Editors Note: This post is the second part of a post we published earlier this week. Do make sure to read the first part before reading this one. The two posts together are an exciting read on some of the reasons why Nokia has ended up where it has.
Managers vs leaders
The manufacturing line mentality also shows up in who Nokia hire. In a factory, good managers control costs and manage efficiency, and workers are interchangeable.
When Nokia decided to be an “internet company”, instead of bringing in leaders and workers with experience and knowledge, Nokia put top managers (with zero Web skills or understanding) in charge (not to mention inappropriate repurposing of coders with the wrong skill-set). I’ve seen a ton of bad decisions in products and services because the division leader (a manager, of course) had no clue what the product was about (but, he was a good finance man, indeed).
Furthermore, the factory line mentality that eats specs on one side and poops out finished products on the other means no one is really able to make sure that the specification were correct (my most hated phrase at Nokia was “as specified”). This also led to zombie products that fail to keep up with the times (zombie example: Download!, which predated the Apple Apps Store by years).
Also, I was frustrated that product management was not able to lead product strategy and direction, but spent most of the time retro-fitting roadmaps and strategy to suit the different, you got it, product lines.
My most used example, the Nokia N96, was a product built with no leadership. It started as a blip on the TV strategy and I watched it get tugged by multiple groups adding to the spec list as it morphed into a “flagship” “everything but the kitchen sink” product. And I was really upset when a top executive lambasted it after launch, when clearly, it was that top executive’s responsibility to make sure Nokia didn’t ship krap products.
The sad thing is that during my time Nokia had all it needed to kick some serious ass in some field other than emerging marketing phones, particularly the fusion of the Web, PC, and mobiles. It just couldn’t get out of its own way and let those products flourish. I like to say that products Nokia kills will take years for others to recapitulate. And by then, Nokia will say “we tried that two years ago and we killed it, so why should we do it again”.
Some really passionate and talented folks left in the Great Exodus of 2009. I can’t help but think it hurt Nokia deeply. Those were the people Nokia didn’t listen to and should have supported rather than driven to leave.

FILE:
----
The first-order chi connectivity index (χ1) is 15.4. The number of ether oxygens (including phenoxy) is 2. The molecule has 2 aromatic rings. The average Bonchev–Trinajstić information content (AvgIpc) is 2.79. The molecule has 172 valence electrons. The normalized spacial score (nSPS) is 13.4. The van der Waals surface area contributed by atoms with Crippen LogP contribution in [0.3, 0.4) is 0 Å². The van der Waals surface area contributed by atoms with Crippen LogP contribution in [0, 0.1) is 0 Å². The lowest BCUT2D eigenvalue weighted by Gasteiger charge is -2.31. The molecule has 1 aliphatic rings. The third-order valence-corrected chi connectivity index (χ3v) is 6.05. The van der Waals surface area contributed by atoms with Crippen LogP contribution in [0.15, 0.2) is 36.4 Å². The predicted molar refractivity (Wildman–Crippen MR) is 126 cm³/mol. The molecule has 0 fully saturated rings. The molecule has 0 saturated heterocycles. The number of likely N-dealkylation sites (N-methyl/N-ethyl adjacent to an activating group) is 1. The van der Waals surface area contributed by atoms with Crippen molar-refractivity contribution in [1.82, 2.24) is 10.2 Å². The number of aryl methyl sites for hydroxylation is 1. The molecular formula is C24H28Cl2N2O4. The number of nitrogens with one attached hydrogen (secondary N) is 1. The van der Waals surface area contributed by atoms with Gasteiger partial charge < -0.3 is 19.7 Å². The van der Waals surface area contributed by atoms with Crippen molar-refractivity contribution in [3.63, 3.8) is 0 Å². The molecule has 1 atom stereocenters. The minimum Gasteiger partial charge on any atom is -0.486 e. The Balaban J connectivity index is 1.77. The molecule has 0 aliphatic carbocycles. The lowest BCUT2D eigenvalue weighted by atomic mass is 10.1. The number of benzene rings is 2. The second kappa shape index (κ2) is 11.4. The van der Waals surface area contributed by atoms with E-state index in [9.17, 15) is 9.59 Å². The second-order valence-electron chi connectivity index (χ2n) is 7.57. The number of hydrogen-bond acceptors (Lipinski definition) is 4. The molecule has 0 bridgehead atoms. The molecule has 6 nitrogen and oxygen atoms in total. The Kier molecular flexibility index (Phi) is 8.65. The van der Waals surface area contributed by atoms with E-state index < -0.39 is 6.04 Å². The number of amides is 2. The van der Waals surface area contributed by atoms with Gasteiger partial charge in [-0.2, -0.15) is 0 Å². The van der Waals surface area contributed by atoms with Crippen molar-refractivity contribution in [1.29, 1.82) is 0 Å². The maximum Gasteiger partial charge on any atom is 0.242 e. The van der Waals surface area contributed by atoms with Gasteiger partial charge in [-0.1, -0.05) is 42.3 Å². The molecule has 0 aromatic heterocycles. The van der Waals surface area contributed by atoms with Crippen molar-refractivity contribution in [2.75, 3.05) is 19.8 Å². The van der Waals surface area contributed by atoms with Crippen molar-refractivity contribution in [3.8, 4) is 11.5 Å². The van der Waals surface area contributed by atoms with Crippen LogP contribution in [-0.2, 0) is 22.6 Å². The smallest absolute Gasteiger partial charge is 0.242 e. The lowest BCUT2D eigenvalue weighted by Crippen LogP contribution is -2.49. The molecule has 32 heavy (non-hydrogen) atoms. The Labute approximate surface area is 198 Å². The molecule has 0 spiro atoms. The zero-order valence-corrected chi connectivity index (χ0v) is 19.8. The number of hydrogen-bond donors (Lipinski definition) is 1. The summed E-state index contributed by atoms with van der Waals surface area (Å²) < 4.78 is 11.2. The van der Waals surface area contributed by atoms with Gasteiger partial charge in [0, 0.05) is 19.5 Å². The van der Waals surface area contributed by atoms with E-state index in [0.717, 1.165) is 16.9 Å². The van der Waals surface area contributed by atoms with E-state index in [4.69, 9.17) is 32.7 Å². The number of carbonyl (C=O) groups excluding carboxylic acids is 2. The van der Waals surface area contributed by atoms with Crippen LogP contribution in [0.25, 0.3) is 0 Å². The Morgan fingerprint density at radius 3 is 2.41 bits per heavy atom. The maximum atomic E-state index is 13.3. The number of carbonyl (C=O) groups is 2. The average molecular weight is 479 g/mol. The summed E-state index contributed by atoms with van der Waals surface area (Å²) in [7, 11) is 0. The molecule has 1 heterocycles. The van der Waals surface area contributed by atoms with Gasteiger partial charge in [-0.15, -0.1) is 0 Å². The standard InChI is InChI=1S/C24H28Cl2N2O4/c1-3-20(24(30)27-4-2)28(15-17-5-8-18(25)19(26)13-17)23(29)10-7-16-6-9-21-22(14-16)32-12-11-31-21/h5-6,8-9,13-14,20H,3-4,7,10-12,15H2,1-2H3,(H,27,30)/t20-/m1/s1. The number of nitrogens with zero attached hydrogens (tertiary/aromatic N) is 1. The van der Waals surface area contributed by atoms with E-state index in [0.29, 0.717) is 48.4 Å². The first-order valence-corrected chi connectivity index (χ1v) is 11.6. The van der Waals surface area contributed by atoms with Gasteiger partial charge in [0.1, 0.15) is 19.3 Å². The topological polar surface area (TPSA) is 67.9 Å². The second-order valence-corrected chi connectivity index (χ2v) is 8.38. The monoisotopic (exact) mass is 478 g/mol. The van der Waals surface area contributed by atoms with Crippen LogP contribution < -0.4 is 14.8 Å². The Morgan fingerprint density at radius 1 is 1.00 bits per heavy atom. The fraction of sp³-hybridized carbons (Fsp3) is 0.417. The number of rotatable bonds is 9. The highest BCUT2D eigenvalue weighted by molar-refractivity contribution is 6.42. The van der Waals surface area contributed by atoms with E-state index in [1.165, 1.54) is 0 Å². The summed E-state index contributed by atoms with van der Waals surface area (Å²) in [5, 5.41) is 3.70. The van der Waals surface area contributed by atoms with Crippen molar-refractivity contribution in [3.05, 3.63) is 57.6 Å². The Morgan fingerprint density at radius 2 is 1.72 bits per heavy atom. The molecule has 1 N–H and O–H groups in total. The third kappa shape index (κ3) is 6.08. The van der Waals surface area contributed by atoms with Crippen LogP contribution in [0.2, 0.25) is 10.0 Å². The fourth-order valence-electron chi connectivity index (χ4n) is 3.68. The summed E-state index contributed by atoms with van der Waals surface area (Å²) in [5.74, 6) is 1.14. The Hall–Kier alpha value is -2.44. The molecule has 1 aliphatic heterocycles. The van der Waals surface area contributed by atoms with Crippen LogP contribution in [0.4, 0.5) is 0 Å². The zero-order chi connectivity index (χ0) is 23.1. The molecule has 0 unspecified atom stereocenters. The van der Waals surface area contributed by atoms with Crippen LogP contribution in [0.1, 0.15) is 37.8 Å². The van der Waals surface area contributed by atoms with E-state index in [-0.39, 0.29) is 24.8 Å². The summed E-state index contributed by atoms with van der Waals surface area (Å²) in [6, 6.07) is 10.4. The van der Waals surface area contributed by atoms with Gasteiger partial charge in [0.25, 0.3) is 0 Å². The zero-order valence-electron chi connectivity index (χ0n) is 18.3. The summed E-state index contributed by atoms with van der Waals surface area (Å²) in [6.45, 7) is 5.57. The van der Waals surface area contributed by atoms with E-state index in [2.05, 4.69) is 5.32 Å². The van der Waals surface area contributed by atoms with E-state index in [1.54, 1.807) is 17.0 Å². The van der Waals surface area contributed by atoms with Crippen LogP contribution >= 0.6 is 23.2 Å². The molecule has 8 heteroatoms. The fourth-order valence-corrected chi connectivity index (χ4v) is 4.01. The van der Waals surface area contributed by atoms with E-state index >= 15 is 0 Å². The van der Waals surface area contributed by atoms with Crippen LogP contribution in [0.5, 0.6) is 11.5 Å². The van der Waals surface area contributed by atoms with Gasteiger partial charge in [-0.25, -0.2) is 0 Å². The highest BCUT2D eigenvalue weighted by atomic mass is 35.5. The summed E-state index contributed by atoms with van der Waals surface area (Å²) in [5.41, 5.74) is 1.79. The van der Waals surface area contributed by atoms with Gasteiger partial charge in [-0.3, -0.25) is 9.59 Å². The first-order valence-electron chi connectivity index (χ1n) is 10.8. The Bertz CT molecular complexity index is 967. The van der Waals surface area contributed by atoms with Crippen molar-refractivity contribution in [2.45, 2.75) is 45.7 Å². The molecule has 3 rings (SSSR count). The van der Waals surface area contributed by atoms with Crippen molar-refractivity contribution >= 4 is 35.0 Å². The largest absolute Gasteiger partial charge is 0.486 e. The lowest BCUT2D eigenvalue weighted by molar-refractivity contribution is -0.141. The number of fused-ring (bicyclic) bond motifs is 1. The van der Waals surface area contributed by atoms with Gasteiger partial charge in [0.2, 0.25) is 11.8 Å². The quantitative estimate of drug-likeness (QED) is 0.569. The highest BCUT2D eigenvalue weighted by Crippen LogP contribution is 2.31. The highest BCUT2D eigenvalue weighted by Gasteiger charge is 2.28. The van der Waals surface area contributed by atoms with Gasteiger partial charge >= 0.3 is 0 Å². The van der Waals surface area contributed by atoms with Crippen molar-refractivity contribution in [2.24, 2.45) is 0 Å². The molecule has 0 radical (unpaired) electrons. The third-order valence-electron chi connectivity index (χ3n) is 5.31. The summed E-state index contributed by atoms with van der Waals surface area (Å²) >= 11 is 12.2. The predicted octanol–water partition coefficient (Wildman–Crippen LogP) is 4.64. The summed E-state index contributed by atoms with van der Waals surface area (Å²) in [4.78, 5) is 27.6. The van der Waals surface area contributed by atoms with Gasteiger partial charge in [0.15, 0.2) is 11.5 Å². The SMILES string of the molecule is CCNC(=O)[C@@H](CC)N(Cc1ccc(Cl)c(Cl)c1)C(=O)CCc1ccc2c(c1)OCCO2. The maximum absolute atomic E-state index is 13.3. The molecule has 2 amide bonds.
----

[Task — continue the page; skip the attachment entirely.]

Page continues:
But I’m excited that inadvertently Nokia has made the best investment ever. The folks who left Nokia last summer were folks who knew they could get another job or, as many of them did, start a business. And when their two years of forced exile is over (part of the package agreement), there will be a whole slew of 2-year old companies to buy back into Nokia. The funny thing is that back in 2005 we suggested a similar thing as a way to capture innovations and creativity.
I left bloodied and bruised from trying to drag a Nokia, kicking and screaming, into the Hyperconnected Age. My passion for Nokia was spent. But I do wish them the very best, as there are still many creative and brilliant folks doing so much good. Which is why I am here, pointing out some things that others have not pointed out.
Nokia’s future is not about lack of understanding or intelligence or even skill. Its future just happens to be on the other side of habits from a manufacturing age, habits that are comfortable and quite profitable, but just happen to be holding Nokia back from being a kick ass company again.
Oh, and Mr Elop, me and my buddies will be available next year in case you want to give us a second chance in transforming Nokia. 🙂
The guest post is by Charlie Schick, currently Senior Producer for Children’s Hospital Trust, the fundraising arm of Children’s Hospital Boston. Prior to that, as Editor-in-Chief, he built and ranNokia Conversations. His career at Nokia also includes kick-starting Ovi.com, launching Nokia Lifeblog and the Series 60 Platform, and providing Internet strategy consulting throughout the company. Prior to joining Nokia, he was an editorial consultant for various online and print publications. In addition to having written numerous articles for online and print telecom publications, he has written various research papers in leading journals and co-authored a book on advanced phone systems. He has a graduate degree from the University of Massachusetts Amherst.
His public personal site is at http://www.molecularist.com/lifeblog.